Friday, May 08, 2015

A closer look at the 6 things to pre-empt 90% of Due Diligence

Since last week's post about 6-7 things to pre-empt 90% of Due Diligence was liked/shared/retweeted quite a bit, I'd like to follow up with some additional details on what exactly SaaS Series A/B investors will look for when you supply them with the data and material that I've mentioned. In my post I suggested that you should prepare a key metrics spreadsheet, a chart with your MRR movements, a cohort analysis, a financial plan, an analysis of your customer acquisition channels and, if you're selling to bigger customers, information about your sales pipeline and details about your largest customers. Let's go through these items one by one and try to anticipate some of the questions potential investors will think about.

As a caveat, I'm going to mention some benchmark numbers but it's very important to note that none of these numbers can be viewed in isolation. There is not one number which will determine if investors want to invest. It's always about many puzzle pieces which together form a picture of the strength of your company.

Key metrics spreadsheet

  • What's your visitor-to-signup conversion rate? Typically this metric is in the 1-5% range. If you're significantly below that, that doesn't have to be a red flag – there can be good reasons for a lower rate – but it may raise questions.
  • What's your signup-to-paying conversion rate? In my experience, most good SaaS companies convert 5-20% of their trial signups into paying customers (but again, there can be exceptions).
  • What's your lead velocity? Are you getting more and more new trials/leads every month?
  • What's your account churn rate and more importantly your MRR churn rate? The best SaaS companies have an account churn rate of less than 1.5% per month and a negative MRR churn rate (which doesn't mean that you can't have a great company with somewhat higher churn or that you have to be at negative MRR churn at the time of your Series A/B).
  • How fast and how consistently have you been growing MRR? Have you been adding an ever-increasing amount of net new MRR month over month?
  • How has your ARPA developed? Have you been able to increase it?
  • Are you able to sell annual plans?
  • How long did it take you to get to $1M ARR? The best SaaS companies get there within 12-15 months after launch (but again, lots of exceptions ... there are companies that start slowly and skyrocket later).
  • How much have you been spending on customer acquisition? As a rule of thumb, most SaaS companies should target a CAC payback time of 6-12 months, although in some cases there can be good reasons to spend significantly more.
  • What are your CoGS and what's your Gross Profit Margin? As a pre Series A startup you're probably not great at tracking/attributing CoGS ... which I think is OK.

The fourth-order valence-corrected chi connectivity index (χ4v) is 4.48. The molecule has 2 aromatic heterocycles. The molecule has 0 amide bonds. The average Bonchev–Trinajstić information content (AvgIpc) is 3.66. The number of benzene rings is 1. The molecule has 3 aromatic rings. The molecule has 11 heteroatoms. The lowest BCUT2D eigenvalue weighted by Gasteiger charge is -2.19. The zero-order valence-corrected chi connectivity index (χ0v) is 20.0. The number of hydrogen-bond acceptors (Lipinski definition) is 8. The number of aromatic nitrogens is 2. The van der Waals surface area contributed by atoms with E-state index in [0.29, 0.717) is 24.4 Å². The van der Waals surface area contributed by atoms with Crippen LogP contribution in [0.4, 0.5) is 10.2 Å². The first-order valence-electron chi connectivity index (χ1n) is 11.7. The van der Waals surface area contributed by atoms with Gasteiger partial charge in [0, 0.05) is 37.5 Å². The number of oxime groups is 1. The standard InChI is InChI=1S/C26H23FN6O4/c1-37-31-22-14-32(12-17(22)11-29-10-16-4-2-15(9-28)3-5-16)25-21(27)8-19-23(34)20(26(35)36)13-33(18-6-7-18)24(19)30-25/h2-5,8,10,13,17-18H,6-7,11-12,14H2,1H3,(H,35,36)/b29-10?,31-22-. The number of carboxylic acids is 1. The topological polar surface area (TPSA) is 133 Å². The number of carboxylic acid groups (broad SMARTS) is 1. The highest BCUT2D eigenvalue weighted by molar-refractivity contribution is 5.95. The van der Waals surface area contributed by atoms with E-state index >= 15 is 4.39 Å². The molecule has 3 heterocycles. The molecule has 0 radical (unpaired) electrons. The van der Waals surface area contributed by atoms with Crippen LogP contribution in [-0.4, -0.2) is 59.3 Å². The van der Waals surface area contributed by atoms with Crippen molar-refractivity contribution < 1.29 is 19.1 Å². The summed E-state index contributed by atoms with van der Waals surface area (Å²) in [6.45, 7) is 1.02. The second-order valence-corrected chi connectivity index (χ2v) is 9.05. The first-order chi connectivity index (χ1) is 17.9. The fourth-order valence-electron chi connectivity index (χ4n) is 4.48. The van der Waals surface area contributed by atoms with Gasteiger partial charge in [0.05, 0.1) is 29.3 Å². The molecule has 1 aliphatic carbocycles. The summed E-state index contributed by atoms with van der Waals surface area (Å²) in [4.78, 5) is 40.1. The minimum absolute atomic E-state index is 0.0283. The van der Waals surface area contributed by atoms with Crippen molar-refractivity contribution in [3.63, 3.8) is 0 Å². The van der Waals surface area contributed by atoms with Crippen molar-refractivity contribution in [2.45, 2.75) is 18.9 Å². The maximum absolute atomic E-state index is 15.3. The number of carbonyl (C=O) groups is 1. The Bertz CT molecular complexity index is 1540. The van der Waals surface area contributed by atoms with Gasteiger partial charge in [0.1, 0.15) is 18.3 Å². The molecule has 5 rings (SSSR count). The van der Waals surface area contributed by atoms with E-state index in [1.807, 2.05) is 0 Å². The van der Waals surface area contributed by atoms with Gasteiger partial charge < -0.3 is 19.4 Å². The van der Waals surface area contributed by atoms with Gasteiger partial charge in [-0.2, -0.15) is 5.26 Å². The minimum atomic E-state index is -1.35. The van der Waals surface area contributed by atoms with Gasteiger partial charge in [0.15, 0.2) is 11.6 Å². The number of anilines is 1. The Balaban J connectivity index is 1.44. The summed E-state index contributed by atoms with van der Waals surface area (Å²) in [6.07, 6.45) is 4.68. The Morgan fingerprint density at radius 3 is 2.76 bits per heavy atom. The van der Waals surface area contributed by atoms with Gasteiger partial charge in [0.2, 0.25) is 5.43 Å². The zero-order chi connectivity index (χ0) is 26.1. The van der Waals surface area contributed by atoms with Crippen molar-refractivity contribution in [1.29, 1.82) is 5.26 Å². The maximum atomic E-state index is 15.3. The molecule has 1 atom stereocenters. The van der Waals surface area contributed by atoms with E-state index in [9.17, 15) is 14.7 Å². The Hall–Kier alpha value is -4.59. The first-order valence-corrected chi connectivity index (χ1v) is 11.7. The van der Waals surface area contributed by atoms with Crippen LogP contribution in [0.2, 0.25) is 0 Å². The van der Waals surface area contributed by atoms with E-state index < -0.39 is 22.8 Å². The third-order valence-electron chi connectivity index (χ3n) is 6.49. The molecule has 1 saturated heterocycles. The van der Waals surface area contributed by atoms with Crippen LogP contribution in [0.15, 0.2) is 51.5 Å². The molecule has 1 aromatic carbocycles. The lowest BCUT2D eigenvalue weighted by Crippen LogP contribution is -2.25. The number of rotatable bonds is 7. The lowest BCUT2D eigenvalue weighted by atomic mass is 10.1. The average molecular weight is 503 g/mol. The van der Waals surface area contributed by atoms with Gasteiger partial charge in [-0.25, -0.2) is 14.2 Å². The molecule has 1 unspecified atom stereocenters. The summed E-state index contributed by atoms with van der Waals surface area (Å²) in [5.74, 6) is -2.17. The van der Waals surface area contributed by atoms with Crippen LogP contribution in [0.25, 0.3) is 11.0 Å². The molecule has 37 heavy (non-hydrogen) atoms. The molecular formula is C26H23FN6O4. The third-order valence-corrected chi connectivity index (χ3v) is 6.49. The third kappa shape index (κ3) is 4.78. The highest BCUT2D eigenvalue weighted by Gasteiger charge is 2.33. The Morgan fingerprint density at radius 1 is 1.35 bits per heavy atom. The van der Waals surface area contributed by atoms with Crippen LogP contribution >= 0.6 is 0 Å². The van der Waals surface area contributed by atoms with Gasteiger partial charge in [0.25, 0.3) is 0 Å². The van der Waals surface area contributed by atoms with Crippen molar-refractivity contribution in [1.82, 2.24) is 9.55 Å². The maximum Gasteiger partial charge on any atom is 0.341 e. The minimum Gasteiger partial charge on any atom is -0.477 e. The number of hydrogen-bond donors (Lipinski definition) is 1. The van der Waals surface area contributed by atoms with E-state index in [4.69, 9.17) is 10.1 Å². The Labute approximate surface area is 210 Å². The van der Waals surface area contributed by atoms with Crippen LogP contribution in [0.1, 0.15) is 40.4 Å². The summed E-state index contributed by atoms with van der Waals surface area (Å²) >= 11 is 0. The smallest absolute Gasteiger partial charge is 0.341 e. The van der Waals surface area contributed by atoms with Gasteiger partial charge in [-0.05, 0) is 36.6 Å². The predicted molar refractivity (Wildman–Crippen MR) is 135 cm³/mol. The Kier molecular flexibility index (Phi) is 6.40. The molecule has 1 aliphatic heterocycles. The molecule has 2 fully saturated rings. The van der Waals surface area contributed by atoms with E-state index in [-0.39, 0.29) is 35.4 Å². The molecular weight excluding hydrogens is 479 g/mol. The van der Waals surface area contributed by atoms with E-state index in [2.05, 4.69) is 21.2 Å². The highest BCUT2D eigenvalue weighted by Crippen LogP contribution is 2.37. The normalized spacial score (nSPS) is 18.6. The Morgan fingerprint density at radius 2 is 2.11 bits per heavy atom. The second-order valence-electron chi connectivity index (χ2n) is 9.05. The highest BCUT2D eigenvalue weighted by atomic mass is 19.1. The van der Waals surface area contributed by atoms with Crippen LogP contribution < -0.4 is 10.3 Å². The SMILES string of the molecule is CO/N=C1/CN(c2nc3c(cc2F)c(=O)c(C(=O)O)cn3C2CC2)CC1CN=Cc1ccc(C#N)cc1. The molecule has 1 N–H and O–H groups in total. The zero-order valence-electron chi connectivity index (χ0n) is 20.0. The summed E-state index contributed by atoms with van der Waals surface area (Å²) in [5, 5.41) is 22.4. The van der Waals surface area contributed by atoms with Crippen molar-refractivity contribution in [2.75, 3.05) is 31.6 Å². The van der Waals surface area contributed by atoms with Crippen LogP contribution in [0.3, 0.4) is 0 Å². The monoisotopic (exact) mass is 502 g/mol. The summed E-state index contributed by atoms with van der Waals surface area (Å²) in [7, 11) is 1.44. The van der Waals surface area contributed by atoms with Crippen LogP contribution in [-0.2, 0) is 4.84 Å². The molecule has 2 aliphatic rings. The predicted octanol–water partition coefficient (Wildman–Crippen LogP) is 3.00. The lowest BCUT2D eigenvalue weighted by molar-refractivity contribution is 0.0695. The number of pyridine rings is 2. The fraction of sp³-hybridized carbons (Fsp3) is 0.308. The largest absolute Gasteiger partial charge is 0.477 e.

MRR movements

  • How much MRR have you been gaining by acquiring new customers? Have you been able to add MRR by expanding existing accounts as well? 
  • How much MRR have you been losing due to churn or downgrades?
  • Mamoon Hamid of Social+Capital has coined the term "Quick Ratio" for the ratio between added MRR and lost MRR, and he's looking for companies with a Quick Ratio of > 4. If your Quick Ratio is significantly below that, is it trending in the right direction?

Cohort analysis

  • How does your account and MRR retention look like for some of your older customer cohorts? Do you have low or even negative MRR churn?
  • Taking a "vertical" look at the cohort analysis, are you getting better and better over time, i.e. do your younger cohorts look better than older ones?
  • What's your estimated CLTV based on this cohort data?
  • How does usage activity look like on a cohort basis? Is there a lot of "hidden churn" (customers who got inactive and are likely to cancel soon)?

Financial plan

  • Is your plan both ambitious and realistic? Most investors are looking for T2D3 type growth, i.e. once you've reached around $1M in ARR you should try to grow 3x y/y for two years.
  • Is your plan a coherent continuation of your historic/present numbers, both methodically and with respect to your key assumptions? Projecting a sudden, drastic improvement of your key drivers is understandably much harder to sell to investors.
  • Are your key assumptions plausible, and what's the impact of somewhat more pessimistic assumptions?
  • Did you sanity check the outcome of your model? If the result of your model is that you'll be a money printing machine within two years, that's usually a sign that you're underestimating future costs. :)

Customer acquisition channels

  • How did your customers find you? Organic, paid, both? Ideally you have strong organic growth (which is strong proof of product/market fit) as well as some success with paid customer acquisition channels (which can be scaled more easily).
  • How does your conversion funnel look like for different sources of traffic? What are your costs per lead and per customer for different marketing channels?
  • How close are you to building a (somewhat) predictable and repeatable sales and marketing machine? Do you have a sense for the scalability of your customer acquisition channels

Sales pipeline

  • How does your current pipeline look like? Do your short-term targets look realistic based on your "in closing" pipeline? Does your overall pipeline support your mid-term targets?
  • How has your pipeline developed? Has it become stronger and stronger over time?
  • Are you starting to get a handle on closing probabilities and closing timelines?